Unlike much of the Médoc, where many châteaux can muster up only a century or two of history, there seems to be no such problem for many of the châteaux of Sauternes and Barsac. Château Lafaurie-Peyraguey is a prime example, the exact origins of the estate lost in the mists of ancient history; its story stretches back at least seven centuries, although its true age may be much older, there being evidence for a Gallo-Roman outpost here as far back as the 2nd century. The oldest references to the origins of Lafaurie-Peyraguey mention the construction of a fortified keep in the 13th century, using stone quarried from nearby Ciron, but who knows what was here before this stronghold was built? One thing we can be sure of, however, is that these constructions predate the arrival of viticulture on the estate by many years. The vine came later, and the establishing of the vineyards was most probably the work of Raymond Peyraguey.
Peyraguey & Lafaurie
The earliest records that make reference to viticulture on the estate date to the early 17th century, when the land was owned by Sieur Raymond Peyraguey, a member of the rural bourgeoisie who settled in Bommes in 1618. There is no news on how Peyraguey fared with his vinous venture, however, for the historical trail goes cold, and the next mention of the Peyraguey estate comes more than a century later.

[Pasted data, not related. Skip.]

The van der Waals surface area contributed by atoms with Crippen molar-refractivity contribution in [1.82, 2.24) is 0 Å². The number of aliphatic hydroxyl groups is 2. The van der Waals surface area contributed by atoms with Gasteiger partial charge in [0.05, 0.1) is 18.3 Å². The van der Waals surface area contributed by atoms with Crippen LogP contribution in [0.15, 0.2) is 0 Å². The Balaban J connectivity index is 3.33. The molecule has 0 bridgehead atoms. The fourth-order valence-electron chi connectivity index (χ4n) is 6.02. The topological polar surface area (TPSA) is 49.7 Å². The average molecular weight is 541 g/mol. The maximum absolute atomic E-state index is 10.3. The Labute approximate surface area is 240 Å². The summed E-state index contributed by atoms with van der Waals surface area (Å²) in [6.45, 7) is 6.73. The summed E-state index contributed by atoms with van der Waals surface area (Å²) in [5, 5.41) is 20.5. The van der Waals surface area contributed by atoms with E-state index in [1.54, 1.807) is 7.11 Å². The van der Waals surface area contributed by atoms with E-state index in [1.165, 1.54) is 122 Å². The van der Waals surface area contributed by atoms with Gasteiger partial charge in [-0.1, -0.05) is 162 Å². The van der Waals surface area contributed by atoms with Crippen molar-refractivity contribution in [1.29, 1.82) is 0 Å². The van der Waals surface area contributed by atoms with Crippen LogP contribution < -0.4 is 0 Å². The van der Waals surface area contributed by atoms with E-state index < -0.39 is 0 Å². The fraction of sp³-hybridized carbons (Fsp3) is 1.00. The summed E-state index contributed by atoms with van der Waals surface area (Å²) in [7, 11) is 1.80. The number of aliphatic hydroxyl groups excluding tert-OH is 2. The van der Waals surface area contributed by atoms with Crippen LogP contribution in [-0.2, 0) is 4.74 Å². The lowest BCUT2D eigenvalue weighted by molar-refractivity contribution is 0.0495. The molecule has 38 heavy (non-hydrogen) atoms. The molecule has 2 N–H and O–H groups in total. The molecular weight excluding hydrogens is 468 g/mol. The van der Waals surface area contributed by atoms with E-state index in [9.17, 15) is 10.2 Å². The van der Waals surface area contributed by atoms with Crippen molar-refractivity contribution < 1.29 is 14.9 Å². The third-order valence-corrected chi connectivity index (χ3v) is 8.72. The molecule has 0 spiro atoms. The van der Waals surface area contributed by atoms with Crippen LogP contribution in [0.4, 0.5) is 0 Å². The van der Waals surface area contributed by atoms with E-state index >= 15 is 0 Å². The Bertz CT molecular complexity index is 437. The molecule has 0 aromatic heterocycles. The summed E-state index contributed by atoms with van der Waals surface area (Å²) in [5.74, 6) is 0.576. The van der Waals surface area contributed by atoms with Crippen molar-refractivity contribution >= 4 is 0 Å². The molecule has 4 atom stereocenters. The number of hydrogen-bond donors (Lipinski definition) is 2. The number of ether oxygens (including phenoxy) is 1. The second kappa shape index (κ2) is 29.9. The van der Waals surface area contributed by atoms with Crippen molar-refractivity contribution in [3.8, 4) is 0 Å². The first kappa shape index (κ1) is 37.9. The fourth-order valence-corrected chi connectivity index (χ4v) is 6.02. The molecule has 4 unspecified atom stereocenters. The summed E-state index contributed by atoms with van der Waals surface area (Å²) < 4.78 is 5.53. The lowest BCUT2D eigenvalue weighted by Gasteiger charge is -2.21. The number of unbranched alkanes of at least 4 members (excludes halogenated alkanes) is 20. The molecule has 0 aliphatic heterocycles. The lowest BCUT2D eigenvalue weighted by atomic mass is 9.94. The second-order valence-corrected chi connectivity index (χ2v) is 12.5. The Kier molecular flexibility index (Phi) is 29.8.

Although no doubt once a vital military post, by the 18th century the strategic value of the château was perhaps on the wane, and it was acquired in 1742 by Baron Nicolas-Pierre de Pichard (1734 – 1794), a local parliamentarian and président à mortier of the Bordeaux parliament who also owned Château Lafite (this was many years before the Rothschilds arrived and appended their name) and Château Coutet, as well as a number of grand titles. Under his direction the estate moved towards ordered viticulture, and he oversaw the construction of dedicated winemaking facilities. None of his titles, land or achievements did him any favours when the Revolution took hold, however, as he met his end at the guillotine in 1794 during the Terreur. The estate, by this time known as Château Pichard-Peyraguey, including a 30-hectare vineyard and working cellars equipped with presses and vats, was first leased to a local man named Vignon, before being sold as a national asset in 1796 to two gentlemen, Pierre Lafaurie (1773 – 1836) and his son-in-law named Mauros, who paid 79496 francs for the privilege. The former soon bought out the latter, and the Lafaurie era began.